On Wednesday, the Federal Reserve raised interest rates by 25 basis points, the U.S. central banks first interest rate increase this year and just its second over the past decade.
As was the case following its December 2015 rate hike, the Fed is targeting more increases next year, perhaps as many as three.
Of course, it remains to be seen whether or not the Fed will proceed with multiple rate hikes next year, but even if that does happen, investors do not need to throw in the towel on high-yield corporate bond exchange traded funds such as the iShares iBoxx $ High Yield Corporate Bond ETF (NYSEArca: HYG) and the SPDR Barclays High Yield Bond ETF (NYSEArca: JNK), the two largest high-yield corporate bond exchange traded funds by assets.
There are also high-yield ETFs that hedge the effects of rising interest rates. For example, the ProShares Investment Grade-Interest Rate Hedged ETF (BATS: IGHG) and ProShares High Yield Interest Rate Hedged ETF (BATS: HYHG) hold short positions in interest rate swaps to provide about a 0 year effective duration – duration is a measure of a bond fund’s sensitivity to changes in interest rates so a zero duration reflects no sensitivity to changes. Consequently, the zero-duration strategy should help an interest-rate-hedged ETF outperform its non-hedged fund options if rates continue to rise.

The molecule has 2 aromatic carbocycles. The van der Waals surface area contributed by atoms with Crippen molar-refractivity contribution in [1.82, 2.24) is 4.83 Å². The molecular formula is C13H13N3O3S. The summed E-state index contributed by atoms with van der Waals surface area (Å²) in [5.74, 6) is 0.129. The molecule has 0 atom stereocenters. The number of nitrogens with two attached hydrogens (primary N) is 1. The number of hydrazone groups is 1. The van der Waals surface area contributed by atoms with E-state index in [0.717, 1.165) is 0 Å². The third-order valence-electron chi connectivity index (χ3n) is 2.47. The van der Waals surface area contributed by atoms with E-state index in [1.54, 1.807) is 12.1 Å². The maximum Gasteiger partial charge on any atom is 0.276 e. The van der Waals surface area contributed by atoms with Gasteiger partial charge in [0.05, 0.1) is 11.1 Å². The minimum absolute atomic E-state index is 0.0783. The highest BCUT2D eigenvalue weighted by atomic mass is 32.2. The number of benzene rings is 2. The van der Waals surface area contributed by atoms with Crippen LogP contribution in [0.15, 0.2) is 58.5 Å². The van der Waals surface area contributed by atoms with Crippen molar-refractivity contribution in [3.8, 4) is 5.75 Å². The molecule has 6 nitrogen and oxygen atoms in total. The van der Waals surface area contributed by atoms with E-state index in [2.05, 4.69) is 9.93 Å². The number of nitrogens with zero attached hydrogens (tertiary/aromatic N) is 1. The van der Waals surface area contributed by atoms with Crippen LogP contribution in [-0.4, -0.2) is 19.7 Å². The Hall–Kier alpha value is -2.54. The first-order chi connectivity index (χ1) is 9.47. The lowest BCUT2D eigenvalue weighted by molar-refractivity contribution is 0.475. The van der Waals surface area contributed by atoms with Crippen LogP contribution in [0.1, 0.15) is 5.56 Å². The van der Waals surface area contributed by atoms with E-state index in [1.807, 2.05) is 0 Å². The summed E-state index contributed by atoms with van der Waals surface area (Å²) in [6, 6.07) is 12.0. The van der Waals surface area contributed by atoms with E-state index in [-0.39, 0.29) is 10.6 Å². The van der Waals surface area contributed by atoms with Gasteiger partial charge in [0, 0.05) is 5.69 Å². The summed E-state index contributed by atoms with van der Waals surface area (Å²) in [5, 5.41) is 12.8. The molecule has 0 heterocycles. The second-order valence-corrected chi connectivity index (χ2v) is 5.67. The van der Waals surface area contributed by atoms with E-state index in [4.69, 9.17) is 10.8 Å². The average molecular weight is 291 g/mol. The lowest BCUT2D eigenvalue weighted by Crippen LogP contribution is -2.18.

As its name implies, IGHG is an investment-grade fund. High-yield bonds can forge ahead even if rates climb several times in 2017.
“This year, thanks to conspicuous uncertainties about the political and economic outlook, sell-side strategists are not clustered around the customary coupon-clipping-year forecast. JPMorgan predicts a high-yield return of 10–12%, while Morgan Stanley’s forecast is –2.7%. BNP Paribas foresees “pedestrian single-digit carry-type returns,” which sounds like a coupon-clipping year but is not based on an assumption that rates and spreads will be stationary,” according to a Lehmann Livian Fridson Advisors note posted by Amey Stone of Barron’s.
Last week, Deutsche Asset Management introduced the Deutsche X-trackers USD High Yield Corporate Bond ETF (NYSEArca: HYLB). HYLB, the latest entrant into the U.S. junk bond arena, is also the least expensive with a 0.25% net expense ratio.
HYLB will try to reflect the performance of the newly launched Solactive USD High Yield Corporate Total Market Index, a market value weighted benchmark designed to mirror the performance of high yield corporate bonds issued in U.S. dollars.
For more information on the credit market, visit our corporate bonds category.
Tom Lydon’s clients own shares of HYG and JNK.